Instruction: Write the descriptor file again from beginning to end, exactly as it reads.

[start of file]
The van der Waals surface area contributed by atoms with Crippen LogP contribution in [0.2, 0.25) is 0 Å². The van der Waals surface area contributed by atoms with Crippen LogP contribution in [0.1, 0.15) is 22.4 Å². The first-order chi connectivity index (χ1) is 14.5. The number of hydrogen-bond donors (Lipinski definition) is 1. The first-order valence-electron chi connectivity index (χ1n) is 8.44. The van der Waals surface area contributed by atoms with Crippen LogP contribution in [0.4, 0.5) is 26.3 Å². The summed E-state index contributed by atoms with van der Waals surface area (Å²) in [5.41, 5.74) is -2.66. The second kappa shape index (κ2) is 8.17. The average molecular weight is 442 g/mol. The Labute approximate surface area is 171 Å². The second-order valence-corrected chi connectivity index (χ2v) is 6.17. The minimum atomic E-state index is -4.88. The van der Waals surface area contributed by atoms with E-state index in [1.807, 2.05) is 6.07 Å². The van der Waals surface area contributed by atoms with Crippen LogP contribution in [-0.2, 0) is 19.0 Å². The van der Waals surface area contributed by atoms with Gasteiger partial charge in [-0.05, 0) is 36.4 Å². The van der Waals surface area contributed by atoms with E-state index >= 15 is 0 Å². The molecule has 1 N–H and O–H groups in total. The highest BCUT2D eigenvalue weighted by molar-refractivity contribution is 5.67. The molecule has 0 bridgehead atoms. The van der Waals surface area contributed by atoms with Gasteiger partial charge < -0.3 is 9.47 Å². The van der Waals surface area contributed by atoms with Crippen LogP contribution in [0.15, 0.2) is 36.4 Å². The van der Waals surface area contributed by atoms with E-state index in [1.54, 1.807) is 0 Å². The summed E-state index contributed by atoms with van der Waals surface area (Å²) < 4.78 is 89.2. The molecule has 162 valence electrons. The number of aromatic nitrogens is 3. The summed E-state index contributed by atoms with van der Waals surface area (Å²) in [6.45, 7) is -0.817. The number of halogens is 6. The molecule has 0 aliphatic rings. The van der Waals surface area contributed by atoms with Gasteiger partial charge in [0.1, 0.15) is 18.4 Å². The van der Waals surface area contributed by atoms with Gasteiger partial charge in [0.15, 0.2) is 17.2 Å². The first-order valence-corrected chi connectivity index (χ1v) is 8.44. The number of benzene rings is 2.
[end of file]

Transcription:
The van der Waals surface area contributed by atoms with Crippen LogP contribution in [0.2, 0.25) is 0 Å². The van der Waals surface area contributed by atoms with Crippen LogP contribution in [0.1, 0.15) is 22.4 Å². The first-order chi connectivity index (χ1) is 14.5. The number of hydrogen-bond donors (Lipinski definition) is 1. The first-order valence-electron chi connectivity index (χ1n) is 8.44. The van der Waals surface area contributed by atoms with Crippen LogP contribution in [0.4, 0.5) is 26.3 Å². The summed E-state index contributed by atoms with van der Waals surface area (Å²) in [5.41, 5.74) is -2.66. The second kappa shape index (κ2) is 8.17. The average molecular weight is 442 g/mol. The Labute approximate surface area is 171 Å². The second-order valence-corrected chi connectivity index (χ2v) is 6.17. The minimum atomic E-state index is -4.88. The van der Waals surface area contributed by atoms with E-state index in [1.807, 2.05) is 6.07 Å². The van der Waals surface area contributed by atoms with Crippen LogP contribution in [-0.2, 0) is 19.0 Å². The van der Waals surface area contributed by atoms with Gasteiger partial charge in [-0.05, 0) is 36.4 Å². The van der Waals surface area contributed by atoms with E-state index >= 15 is 0 Å². The molecule has 1 N–H and O–H groups in total. The highest BCUT2D eigenvalue weighted by molar-refractivity contribution is 5.67. The molecule has 0 bridgehead atoms. The van der Waals surface area contributed by atoms with Gasteiger partial charge < -0.3 is 9.47 Å². The van der Waals surface area contributed by atoms with Crippen LogP contribution in [0.15, 0.2) is 36.4 Å². The van der Waals surface area contributed by atoms with E-state index in [1.54, 1.807) is 0 Å². The summed E-state index contributed by atoms with van der Waals surface area (Å²) < 4.78 is 89.2. The molecule has 162 valence electrons. The number of aromatic nitrogens is 3. The summed E-state index contributed by atoms with van der Waals surface area (Å²) in [6.45, 7) is -0.817. The number of halogens is 6. The molecule has 0 aliphatic rings. The van der Waals surface area contributed by atoms with Gasteiger partial charge in [0.1, 0.15) is 18.4 Å². The van der Waals surface area contributed by atoms with Gasteiger partial charge in [0.15, 0.2) is 17.2 Å². The first-order valence-corrected chi connectivity index (χ1v) is 8.44. The number of benzene rings is 2.